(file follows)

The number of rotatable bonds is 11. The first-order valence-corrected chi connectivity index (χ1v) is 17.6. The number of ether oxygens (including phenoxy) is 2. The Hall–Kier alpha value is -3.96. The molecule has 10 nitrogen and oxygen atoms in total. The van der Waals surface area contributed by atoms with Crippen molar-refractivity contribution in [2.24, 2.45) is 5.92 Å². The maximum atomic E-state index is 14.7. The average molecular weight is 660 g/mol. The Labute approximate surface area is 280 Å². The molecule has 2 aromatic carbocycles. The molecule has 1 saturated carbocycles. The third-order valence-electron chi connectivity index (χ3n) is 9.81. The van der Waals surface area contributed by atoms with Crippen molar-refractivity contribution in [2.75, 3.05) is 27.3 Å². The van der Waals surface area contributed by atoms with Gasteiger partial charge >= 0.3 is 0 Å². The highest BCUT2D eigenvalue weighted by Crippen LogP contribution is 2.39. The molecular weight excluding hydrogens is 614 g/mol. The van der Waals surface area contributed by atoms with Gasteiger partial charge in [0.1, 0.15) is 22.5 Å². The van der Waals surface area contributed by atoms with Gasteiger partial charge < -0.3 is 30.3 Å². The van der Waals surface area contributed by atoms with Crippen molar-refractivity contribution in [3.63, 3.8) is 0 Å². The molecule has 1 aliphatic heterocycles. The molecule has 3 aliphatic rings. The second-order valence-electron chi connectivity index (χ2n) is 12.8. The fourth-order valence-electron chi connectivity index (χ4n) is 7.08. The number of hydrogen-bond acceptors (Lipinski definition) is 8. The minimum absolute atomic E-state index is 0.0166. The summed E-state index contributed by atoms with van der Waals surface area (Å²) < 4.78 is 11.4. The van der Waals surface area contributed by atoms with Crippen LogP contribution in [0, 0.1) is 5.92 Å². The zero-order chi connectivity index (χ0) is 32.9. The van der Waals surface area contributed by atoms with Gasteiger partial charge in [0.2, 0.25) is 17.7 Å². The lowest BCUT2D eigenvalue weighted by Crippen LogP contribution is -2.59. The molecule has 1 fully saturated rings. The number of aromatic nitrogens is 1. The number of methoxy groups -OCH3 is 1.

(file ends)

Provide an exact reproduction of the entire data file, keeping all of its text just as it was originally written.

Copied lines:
The number of rotatable bonds is 11. The first-order valence-corrected chi connectivity index (χ1v) is 17.6. The number of ether oxygens (including phenoxy) is 2. The Hall–Kier alpha value is -3.96. The molecule has 10 nitrogen and oxygen atoms in total. The van der Waals surface area contributed by atoms with Crippen molar-refractivity contribution in [2.24, 2.45) is 5.92 Å². The maximum atomic E-state index is 14.7. The average molecular weight is 660 g/mol. The Labute approximate surface area is 280 Å². The molecule has 2 aromatic carbocycles. The molecule has 1 saturated carbocycles. The third-order valence-electron chi connectivity index (χ3n) is 9.81. The van der Waals surface area contributed by atoms with Crippen molar-refractivity contribution in [2.75, 3.05) is 27.3 Å². The van der Waals surface area contributed by atoms with Gasteiger partial charge >= 0.3 is 0 Å². The highest BCUT2D eigenvalue weighted by Crippen LogP contribution is 2.39. The molecular weight excluding hydrogens is 614 g/mol. The van der Waals surface area contributed by atoms with Gasteiger partial charge in [0.1, 0.15) is 22.5 Å². The van der Waals surface area contributed by atoms with Gasteiger partial charge < -0.3 is 30.3 Å². The van der Waals surface area contributed by atoms with Crippen molar-refractivity contribution in [3.63, 3.8) is 0 Å². The molecule has 1 aliphatic heterocycles. The molecule has 3 aliphatic rings. The second-order valence-electron chi connectivity index (χ2n) is 12.8. The fourth-order valence-electron chi connectivity index (χ4n) is 7.08. The number of hydrogen-bond acceptors (Lipinski definition) is 8. The minimum absolute atomic E-state index is 0.0166. The summed E-state index contributed by atoms with van der Waals surface area (Å²) < 4.78 is 11.4. The van der Waals surface area contributed by atoms with Crippen LogP contribution in [0, 0.1) is 5.92 Å². The zero-order chi connectivity index (χ0) is 32.9. The van der Waals surface area contributed by atoms with Gasteiger partial charge in [0.2, 0.25) is 17.7 Å². The lowest BCUT2D eigenvalue weighted by Crippen LogP contribution is -2.59. The molecule has 1 fully saturated rings. The number of aromatic nitrogens is 1. The number of methoxy groups -OCH3 is 1.